- In a Free State. London: André Deutsch, 1971.
- Guerrillas. London: André Deutsch, 1975.
- A Bend in the River. London: André Deutsch, 1979.
- The Enigma of Arrival. London: André Deutsch, 1987.
- A Way in the World. New York: Vintage Books, 1995.
NANCOO, Stephen E., Robert S. Nancoo and Stephen N. Nancoo: Guyana/Canada
Indo Caribbean Canadians, Who's Who, Profiles of Achievements. Canadian Educators' Press, 100 City Centre Drive, Box 2094, Mississauga, Ontario Canada, L5B 3C6.
NARAIN, Denise Decaires (Editor): Trinidad & Tobago
Contemporary Caribbean Women's Poetry: Making Style (Routledge Research in Postcolonial Literatures). Library Binding - 272 pages (December 28, 2001). Routledge; ISBN: 0415218128
NARAYAN, Ongkar: Guyana/Canada
Welcome to a New Guyana. Keysha Publishers. Canada.1996
NARINE, Dhanpaul: Guyana/America
Sojourners to Settlers: Indian Immigrants in the Caribbean and the Americas (Ed, with Mahine Gosine)
Grass-Root People. Cuba: Casa de las Americas, 1981.
NARINE, Harricharan: Trinidad & Tobago
Days Gone By. Self-published. Mayaro. 1975.
NATH, Dwarka: Guyana
A History of Indians in Guyana. Self-published, London: Nelson. 1950
ORIE, Siddhartha L: Trinidad, travel writer
Guyana: A Tour Guide. Trinidad & New York. 1993
PERSAUD, Harry McD.: Guyana/America
Collection of Short Stories (Amerindians and Travel)
PERSAUD, Joseph S.: Guyana/America
Across Three Continents. An Indo-Guyanese Family Experience. Palm Tree Enterprises Publisher. 2002
PERSAUD, Krishna: Guyana, poet since in the sixties
PERSAUD, Lakshmi: Trinidad & Tobago/UK
- Butterfly in the Wind. Leeds: Peepal Tree Press, 1990.
- Sastra. Leeds: Peepal Tree Press, 1993.
- Raise The Lanterns High. Black Amber Book 2004
PERSAUD, Parbattie: Guyana, poet since in the seventies
PERSAUD, Randolph B., Guyana/America
Counter Hegemony and Foreign Policy. State University of New York Press. 2001. 273pp.
PERSAUD, Sasenarine: Guyana/Canada/USA
- Dear Death. Leeds, Yorkshire: Peepal Tree Press, 1989.
- The Ghost of Bellows Man. Leeds, Yorkshire: Peepal Tree Press, 1992.
- A Surf of Sparrows' Songs : A Poemanjali. Toronto: Tsar Publications, 1997.
- Canada Geese and Apple Chatney (Stories). Toronto: TSAR, 1998.
- The Hungry Sailor. TSAR Press, Toronto, Canada. 2000.
PERSAUD Thakoor: Guyana
Conflicts Between Multinational Corporations and Less Developed Countries: The Case of Bauxite Mining in the Caribbean With Special Reference to Guyana. Hardcover. June 1980. Ayer Co Pub; ISBN: 0405133782
PREMDAS, Ralph R.: Guyana
Ethnic Conflict & Development: The Case of Guyana
RAMAGE (Dabydeen), Sally: Guyana/UK
An Introduction to Intellectual Property. iUniverse. 2004
Legal and Regulatory Framework: For Business in the UK. iUniverse. 2004
Fraud - The Company Law Background. iUniverse. 2006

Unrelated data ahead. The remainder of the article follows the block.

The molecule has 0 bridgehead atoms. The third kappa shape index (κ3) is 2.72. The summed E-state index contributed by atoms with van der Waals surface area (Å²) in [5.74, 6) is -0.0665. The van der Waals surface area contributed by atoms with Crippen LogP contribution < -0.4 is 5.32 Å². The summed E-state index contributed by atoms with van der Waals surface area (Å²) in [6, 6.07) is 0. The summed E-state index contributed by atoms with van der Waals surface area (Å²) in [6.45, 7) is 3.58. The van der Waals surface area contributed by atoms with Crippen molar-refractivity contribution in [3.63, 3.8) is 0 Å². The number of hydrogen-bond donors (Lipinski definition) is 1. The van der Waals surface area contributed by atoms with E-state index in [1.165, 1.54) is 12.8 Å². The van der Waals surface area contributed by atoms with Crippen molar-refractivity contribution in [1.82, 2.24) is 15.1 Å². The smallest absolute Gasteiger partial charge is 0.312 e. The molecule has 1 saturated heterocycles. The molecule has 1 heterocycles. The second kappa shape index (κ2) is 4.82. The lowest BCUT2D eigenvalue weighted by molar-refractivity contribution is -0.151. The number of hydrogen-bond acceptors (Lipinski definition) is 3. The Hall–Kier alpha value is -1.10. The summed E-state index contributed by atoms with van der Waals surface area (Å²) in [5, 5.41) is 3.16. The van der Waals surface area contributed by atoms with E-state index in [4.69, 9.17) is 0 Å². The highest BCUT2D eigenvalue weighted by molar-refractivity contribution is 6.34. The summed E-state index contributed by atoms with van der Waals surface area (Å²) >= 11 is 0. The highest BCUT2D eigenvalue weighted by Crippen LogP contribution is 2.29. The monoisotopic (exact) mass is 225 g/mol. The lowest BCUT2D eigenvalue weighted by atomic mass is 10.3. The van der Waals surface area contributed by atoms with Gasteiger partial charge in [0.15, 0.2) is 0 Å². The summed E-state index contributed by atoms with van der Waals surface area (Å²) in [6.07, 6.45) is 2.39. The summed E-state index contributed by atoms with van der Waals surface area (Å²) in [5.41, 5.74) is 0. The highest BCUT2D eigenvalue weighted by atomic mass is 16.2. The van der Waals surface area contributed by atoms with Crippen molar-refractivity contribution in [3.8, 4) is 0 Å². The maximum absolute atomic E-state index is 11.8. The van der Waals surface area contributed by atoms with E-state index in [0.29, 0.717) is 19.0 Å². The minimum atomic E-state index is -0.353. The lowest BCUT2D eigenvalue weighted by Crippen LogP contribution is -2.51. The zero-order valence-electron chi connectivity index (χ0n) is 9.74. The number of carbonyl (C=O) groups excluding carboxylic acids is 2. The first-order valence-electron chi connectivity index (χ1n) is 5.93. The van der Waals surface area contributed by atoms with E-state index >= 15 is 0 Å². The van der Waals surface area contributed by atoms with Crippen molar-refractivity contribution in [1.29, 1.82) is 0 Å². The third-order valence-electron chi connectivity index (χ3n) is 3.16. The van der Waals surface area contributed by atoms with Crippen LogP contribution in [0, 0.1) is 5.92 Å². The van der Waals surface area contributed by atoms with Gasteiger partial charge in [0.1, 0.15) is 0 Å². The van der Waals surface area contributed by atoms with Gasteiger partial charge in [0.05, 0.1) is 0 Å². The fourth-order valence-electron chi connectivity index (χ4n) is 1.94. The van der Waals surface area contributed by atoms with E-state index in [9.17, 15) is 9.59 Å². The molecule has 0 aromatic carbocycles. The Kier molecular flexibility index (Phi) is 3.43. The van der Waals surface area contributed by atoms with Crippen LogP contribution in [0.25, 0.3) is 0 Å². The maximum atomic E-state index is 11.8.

RAMESSAR, Marianne S
Survivors of another Crossing: A History of East Indians in Trinidad, 1880-1946. MacMillan, London, 1996
RAMHARACK, Baytoram (ed): Guyana/America
Centenary Celebration of the Arrival of Indians to British Guiana (1838-1938). By The British Guiana East Indian Association (BGEIA). Chakra Publishing House. 2001
AGAINST THE GRAIN: Balram Singh Rai and the Politics of Guyana. Chakra Publishing House. 2005
RAMHARACK, Roopram: Guyana/America
Growing up Guyanese. 1994
RAMCHAND Kenneth: Trinidad & Tobago
- An introduction to the study of West Indian literature. 183 pages. Nelson Caribbean; ISBN: 0175660581
- Critical Perspectives on Wilson Harris. Hardcover (June 1986). Passeggiata Press; ISBN: 0914478974
- The West Indian novel and its background. 295 pages. Faber; ISBN: 0571088252; Heinemann; ISBN: 0435986651
RAMKEESOON, Peter: Trinidad & Tobago
Sunday Morning Coming Down. Port-of-Spain: Scope Publishing, 1975. Trinidad & Tobago: L.A Toby and Scope, 1991.
RAMNARINE, Devanand: Guyana/Canada/America
- The Political Economy of the US Caribbean Basin Recovery Act (1984). Queen's university at Kingston: Donor Canadian Foundation .Project on Sovereignty and Security, 1989, 95pp.
- The Politics of the US Congressional Approval Process in the Passage of the Caribbean Basin Initiative. Queen's university at Kingston: .Donor Canadian Foundation Project on Sovereignty and Security, 1989, 66pp.
- Toward a New beginning: Report of the Four-Level Government Inquiry into the Condition of racial Minorities in Toronto. Co-authored by 8-member committee, 1993. 125pp.
RAMPHAL, John Kuar Persaud: Guyana/USA
V.S. Naipaul's Empty Chapel. Sugarcane Publishing/XLibris. 2003
RAMRAJ, Robert: Guyana/America
GUYANA. Population, Environments, Economic Activities. Printed in the USA. 2003
RAMSARAN, W: Trinidad/Canada
- Novel: THE SURROGATE, published by Vantage Press, Inc. New York 1986. ISBN 0-533-0-6097-4
- Non-fiction: THE WORLD INSIDE, published by the Author 2002. ISBN 09730557-0-07 Printed in Canada by Aditek Design and Printing.